University of South Carolina's Student Government ran out of funding from student activity fees earlier this spring, leaving student organizations unable to apply for funding for the rest of the school year. This is the first time this has happened in several years, according to Student Body Treasurer Hannah Augsbach Lamma.
The final portion of the about $146,000 Student Government is able to disperse was allocated on Feb. 22, and there will not be more funding available until July 1.
“The funding application was taken off of live, so we've been talking to student orgs,” Augsbach Lamma said. “If they reach out, we just communicate what happened, and we've been in contact with a few orgs who are looking for, who are already thinking about the fall.”
Augsbach Lamma said that inflation is to blame for the funds drying up. It costs more money now for clubs to travel and host events, but the amount of money to be allocated has not changed. She said she and Student Government intend to bring their concerns to the USC Board of Trustees, who have the ability to vote on increasing the funds to meet the growing list of organizations requesting money.
Any student organization looking for funding after Feb. 22 has needed to find alternatives. One organization that found itself looking for another channel of funds is the South Carolina Student Legislature (SCSL). Without activity fee funding, the organization needed to find over $2,000 to travel to this semester's legislative session at Clemson.
“I want to know what exactly changed between last year and this year, which has left organizations like mine high and dry,” SCSL President Weston Watts said. “I feel like my organization has been let down by Student Government. I feel like we've been left without this key source of funding for this experience, which really does mean a lot to us. It's something that we've been preparing for all semester.”
SCSL eventually got its funding for the trip via the Carolina Engage Grant from the Center for Integrative and Experiential Learning.
Speaker Pro Tempore of the student senate Ian Herd is also a member of SCSL. Herd intends to pass legislation that would change how student activity funding is used at the beginning of next semester.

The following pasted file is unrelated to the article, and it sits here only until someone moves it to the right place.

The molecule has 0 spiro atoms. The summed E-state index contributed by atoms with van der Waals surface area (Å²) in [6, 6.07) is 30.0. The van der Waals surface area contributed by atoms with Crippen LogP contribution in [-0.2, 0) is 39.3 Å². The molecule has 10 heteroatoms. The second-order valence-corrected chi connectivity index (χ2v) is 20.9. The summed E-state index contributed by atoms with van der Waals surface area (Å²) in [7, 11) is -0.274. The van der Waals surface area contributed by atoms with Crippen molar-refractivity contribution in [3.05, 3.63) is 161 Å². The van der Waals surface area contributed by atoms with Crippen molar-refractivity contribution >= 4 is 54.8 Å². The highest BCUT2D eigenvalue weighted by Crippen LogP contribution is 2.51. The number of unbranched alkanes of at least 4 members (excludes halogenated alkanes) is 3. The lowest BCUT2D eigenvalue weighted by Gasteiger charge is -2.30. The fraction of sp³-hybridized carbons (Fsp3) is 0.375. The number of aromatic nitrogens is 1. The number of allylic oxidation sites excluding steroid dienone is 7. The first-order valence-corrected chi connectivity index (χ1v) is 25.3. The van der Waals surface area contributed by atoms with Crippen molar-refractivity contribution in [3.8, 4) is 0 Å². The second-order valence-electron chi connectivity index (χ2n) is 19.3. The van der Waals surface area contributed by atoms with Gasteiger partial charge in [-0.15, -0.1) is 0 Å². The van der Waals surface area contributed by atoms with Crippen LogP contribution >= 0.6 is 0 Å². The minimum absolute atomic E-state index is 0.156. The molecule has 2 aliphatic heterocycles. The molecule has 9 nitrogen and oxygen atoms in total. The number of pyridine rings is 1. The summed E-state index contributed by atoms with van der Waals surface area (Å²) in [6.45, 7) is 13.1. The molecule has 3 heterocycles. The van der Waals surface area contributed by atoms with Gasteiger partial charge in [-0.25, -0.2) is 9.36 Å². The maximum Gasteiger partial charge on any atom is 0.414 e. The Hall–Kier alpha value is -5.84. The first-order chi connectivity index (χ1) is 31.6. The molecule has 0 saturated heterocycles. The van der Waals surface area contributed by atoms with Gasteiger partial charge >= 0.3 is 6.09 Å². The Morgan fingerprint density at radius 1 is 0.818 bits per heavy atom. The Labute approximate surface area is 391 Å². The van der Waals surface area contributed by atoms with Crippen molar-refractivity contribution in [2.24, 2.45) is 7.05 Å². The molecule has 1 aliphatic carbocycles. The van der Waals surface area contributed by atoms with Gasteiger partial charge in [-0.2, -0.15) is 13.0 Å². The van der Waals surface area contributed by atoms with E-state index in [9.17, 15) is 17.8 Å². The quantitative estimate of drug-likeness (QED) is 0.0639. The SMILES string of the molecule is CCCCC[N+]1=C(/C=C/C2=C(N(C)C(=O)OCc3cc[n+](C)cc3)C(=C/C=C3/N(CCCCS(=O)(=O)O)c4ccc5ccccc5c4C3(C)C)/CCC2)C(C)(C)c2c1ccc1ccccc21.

“I think the first reform that needs to be made is moving away from this first come, first serve system where we just have a giant pit of money that we're pulling from and praying that eventually gets spaced out correctly,” Herd said.
Herd said he supports the money being divided into monthly quotas. If all the money allotted for a month is not spent, it would transfer to the next month. This would prevent the money from all being spent before the end of the year.
However, there are other options. Chief Comptroller Natalia Berti said that it would be better to divide the total by semester or set aside a portion for some kind of emergency funding.
“All the organizations that really, really want funding and are really on top of their game, they're gonna go to the first treasurer’s workshop, and they're gonna request funding right away. So that's gonna mean that August, September, October are gonna be severely disproportional to the rest of the months,” Berti said.
Berti also said that running out of funding for one year could be an outlier and not a trend. She said that without a noticeable trend, the university is unlikely to grant them more funding.
"I think my biggest goal is to just be very transparent with student organizations during the treasurer's workshop," Augsbach Lamma said. "Make sure that they know what happened this year so that they can plan ahead. If they know that they're an organization that has the same event that's always funded by student gov every single year, there's no too early to request."